Search This Blog

Monday, April 1, 2024

Dog sentenced to prison, false accusation of murdering a cat !

With so much of news on AI technology -  news item that Scientists are working on AI to match Dogs with perfect owners does evoke some interest !  they are among the most sought after pets. Their bond is strong, and picking a dog or other pet often comes down to a gut feeling. But computer scientists at the University of East London are hoping to take some of the chance out of the process. They're using artificial intelligence to help predict the personality types of individual dogs, so they can be better matched with humans.

Dog, (Canis lupus familiaris), domestic mammal of the family Canidae (order Carnivora). It is a subspecies of the gray wolf (Canis lupus) and is related to foxes and jackals. The dog is one of the two most ubiquitous and most popular domestic animals in the world (the cat is the other). For more than 12,000 years it has lived with humans as a hunting companion, protector, object of scorn or adoration, and friend.

While dogs are pets, obedient animals of its masters – they are feared too. They do attack people, other pets, stray animals and what not.  They could  ferociously attack and maim other smaller animals. Dog attacks on cats are a terrifying experience for the cat, their owner and the wider community. Such attacks many a times result in the death of a cat and witnesses can be left with long-lasting trauma. When vicious attacks take place in public, it can be deeply worrying and upsetting. While some dogs chase cats, dogs rarely eat cats. Instead, most dogs view cats as more of a toy. They’re something to chase and play with, though this sometimes leads to the cat’s demise. This is a post of a Dog falsely accused of murdering a cat !!

Gifford Pinchot [1865 – 1946] was an American forester and politician. He served as the fourth chief of the U.S. Division of Forestry, as the first head of the United States Forest Service, and as the 28th governor of Pennsylvania. Born into the wealthy Pinchot family, Gifford Pinchot embarked on a career in forestry after graduating from Yale University in 1889.  Pinchot became  the head of the Pennsylvania's forestry division under Governor William Cameron Sproul.

Pep was a black Labrador Retriever, who was falsely accused of murdering a cat. He was owned by Pennsylvania governor Gifford Pinchot and was sent to live alongside the inmates of the Eastern State Penitentiary in August 1924. Pep was given inmate number C-2559 and had both his mugshot and pawprints taken. While he was logged into the prison ledger as having received a life sentence for murder, in reality he was given to the prison by Pinchot to boost the morale of the inmates.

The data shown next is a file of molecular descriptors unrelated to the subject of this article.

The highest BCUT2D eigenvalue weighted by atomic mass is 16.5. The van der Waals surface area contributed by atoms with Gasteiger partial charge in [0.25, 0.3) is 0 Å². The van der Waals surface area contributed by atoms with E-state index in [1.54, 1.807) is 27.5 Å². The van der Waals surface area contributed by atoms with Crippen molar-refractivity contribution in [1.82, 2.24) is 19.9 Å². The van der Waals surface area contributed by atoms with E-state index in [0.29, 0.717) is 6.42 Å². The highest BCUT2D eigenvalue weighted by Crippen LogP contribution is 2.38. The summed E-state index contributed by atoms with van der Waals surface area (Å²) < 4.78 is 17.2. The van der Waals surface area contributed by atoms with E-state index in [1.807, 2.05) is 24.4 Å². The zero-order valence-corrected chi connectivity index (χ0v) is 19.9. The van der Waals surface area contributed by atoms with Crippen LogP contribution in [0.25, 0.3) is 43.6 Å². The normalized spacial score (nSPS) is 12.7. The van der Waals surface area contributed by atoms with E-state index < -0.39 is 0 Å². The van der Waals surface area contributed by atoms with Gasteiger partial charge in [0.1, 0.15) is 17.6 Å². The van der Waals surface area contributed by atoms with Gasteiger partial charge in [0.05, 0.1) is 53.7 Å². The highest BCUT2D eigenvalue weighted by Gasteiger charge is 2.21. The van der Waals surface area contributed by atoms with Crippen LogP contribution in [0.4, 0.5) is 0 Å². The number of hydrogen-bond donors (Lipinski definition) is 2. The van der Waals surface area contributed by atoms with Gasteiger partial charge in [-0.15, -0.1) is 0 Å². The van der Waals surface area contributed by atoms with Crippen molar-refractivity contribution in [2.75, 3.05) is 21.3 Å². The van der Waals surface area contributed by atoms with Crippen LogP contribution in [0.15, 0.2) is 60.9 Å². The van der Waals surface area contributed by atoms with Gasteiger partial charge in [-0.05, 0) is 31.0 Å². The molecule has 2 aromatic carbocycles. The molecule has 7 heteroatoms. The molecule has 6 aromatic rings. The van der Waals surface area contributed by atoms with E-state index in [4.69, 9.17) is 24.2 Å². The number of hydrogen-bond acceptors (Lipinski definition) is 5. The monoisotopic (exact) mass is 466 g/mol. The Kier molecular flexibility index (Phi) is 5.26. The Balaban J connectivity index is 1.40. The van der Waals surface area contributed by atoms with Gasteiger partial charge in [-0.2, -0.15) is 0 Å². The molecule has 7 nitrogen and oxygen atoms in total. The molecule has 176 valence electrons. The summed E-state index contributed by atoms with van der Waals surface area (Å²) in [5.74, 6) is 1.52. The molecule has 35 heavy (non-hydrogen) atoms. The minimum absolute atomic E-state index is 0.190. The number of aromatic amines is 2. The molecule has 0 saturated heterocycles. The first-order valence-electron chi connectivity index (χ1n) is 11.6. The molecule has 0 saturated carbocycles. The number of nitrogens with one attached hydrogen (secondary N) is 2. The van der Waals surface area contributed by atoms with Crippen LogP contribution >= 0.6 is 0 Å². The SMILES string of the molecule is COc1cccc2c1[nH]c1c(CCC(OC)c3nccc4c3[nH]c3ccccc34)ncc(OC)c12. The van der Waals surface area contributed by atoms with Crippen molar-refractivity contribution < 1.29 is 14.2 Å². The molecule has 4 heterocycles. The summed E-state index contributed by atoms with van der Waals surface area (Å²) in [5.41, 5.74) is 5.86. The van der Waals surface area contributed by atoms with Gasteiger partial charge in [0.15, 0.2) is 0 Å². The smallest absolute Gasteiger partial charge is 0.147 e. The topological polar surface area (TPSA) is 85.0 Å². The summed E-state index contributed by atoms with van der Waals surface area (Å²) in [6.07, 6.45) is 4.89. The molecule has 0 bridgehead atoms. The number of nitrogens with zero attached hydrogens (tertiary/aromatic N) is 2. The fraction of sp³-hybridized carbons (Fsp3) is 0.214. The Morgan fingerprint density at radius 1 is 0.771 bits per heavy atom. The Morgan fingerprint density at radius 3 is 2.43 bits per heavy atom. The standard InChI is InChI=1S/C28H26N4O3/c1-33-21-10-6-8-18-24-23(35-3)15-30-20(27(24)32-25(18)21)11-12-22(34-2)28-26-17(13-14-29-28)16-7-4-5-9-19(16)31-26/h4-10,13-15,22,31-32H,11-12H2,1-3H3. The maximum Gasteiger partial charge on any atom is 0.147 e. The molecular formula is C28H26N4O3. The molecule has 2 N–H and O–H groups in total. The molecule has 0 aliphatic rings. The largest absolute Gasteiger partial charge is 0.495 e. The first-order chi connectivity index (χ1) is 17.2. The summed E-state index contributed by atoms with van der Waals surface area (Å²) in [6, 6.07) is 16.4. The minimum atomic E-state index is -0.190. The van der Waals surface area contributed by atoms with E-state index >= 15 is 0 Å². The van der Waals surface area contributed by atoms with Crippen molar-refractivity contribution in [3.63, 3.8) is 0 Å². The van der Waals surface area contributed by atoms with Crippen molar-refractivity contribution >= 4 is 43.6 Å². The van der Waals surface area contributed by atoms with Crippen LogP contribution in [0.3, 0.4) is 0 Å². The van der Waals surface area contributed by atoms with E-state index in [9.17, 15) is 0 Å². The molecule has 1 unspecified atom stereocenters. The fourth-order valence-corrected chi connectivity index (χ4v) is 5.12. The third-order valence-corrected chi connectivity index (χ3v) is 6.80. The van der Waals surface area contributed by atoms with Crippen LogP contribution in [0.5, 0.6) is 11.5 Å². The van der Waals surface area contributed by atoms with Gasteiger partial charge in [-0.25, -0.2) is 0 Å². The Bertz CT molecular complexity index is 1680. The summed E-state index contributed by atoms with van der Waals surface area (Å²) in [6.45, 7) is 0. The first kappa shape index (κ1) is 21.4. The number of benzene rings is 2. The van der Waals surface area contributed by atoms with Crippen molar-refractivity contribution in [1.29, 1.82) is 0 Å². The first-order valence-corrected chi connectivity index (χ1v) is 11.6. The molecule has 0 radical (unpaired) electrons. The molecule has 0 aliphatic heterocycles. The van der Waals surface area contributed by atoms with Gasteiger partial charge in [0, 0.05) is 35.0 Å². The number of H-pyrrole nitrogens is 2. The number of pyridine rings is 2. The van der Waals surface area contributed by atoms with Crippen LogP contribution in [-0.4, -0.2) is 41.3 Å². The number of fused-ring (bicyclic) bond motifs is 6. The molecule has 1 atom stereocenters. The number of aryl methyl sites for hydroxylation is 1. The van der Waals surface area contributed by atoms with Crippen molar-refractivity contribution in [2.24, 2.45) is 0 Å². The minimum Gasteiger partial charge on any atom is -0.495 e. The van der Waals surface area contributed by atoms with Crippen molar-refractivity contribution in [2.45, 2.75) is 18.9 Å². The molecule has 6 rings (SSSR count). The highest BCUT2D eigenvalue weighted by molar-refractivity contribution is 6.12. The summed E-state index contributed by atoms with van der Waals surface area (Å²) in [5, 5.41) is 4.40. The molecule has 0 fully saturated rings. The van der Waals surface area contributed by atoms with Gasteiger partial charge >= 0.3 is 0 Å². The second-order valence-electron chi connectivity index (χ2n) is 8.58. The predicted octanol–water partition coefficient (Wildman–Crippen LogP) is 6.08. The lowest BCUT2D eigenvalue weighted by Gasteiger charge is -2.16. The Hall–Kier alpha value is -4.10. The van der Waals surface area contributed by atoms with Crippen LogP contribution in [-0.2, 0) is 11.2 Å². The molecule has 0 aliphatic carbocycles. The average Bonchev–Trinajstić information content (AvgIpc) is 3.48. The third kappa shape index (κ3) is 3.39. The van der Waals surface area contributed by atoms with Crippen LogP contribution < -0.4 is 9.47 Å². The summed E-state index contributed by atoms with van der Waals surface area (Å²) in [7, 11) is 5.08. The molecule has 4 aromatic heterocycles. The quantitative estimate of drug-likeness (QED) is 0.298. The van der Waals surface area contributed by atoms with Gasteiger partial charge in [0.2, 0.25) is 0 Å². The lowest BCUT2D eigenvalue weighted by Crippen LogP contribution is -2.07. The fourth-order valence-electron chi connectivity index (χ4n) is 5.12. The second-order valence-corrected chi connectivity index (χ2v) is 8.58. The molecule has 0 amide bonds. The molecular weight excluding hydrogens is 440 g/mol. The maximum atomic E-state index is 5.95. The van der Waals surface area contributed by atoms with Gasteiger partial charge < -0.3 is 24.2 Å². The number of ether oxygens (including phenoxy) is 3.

Governor Pinchot was inspired to give Pep to the penitentiary after Maine governor Percival Baxter sent his collie "Governor" to the Thomaston State Prison. Newspaper articles following the arrival of Pep at the prison wrongly characterized him as a "cat-murderer" who had been sentenced to life in prison by the governor. The governor received hundreds to thousands of letters complaining about his apparent ill-treatment of the animal. Pep lived at the penitentiary for several years. He chased rats in the prison corridors and had to be put on a diet in his later years. He was later transferred to the Graterford Prison Farm and died in 1930.

Representational image - Faba-Photograhpy//Getty Images

The dog, Pep was a Labrador Retriever born around 1923 and given as a gift to Pennsylvania governor Gifford Pinchot from the nephew of his wife, Cornelia Bryce Pinchot. Pep joined the Pinchot family at Grey Towers residence in Milford, Pennsylvania, during the governor's first term. Pep was taken to the penitentiary in August 1924. He was received in "due and ancient form",and on August 31 was given the inmate number C-2559.  His entry listed his crime as murder, his alias as "A Dog", and his sentence as life imprisonment. Pep was characterized as a "cat-murdering dog" and journalists embellished the tale with claims that the cat had belonged to his wife or that there had been a trial where Pinchot served as judge and jury.

Pinchot had to write to the newspapers to clarify that Pep had not killed a cat and was sent to the penitentiary so that "the lot of the prisoners would be lightened". Despite his clarification, the governor received hundreds to thousands of letters about the imprisonment of the dog.  Pep wandered the prison and the grounds freely and was well-liked by both prisoners and guards. He served as a mascot for the prison and was intended to boost the morale of the prisoners as a therapy dog.  In 1925, Pep was featured in a radio program that was broadcast from the penitentiary and aired on WIP. The Boston Daily Globe published an article on December 26, 1925, with a photograph of Pep sitting in front of a radio microphone while surrounded by prison guards.

Pep accompanied guards on their nightly rounds and excelled at catching rats in the prison corridors. Pep's time at the penitentiary probably did not coincide with that of Al Capone, who was transferred there on August 8, 1929.

So in Western Countries, even animals have been sentenced, and this dog wrongly sentenced at that !!

With regards – S Sampathkumar


No comments:

Post a Comment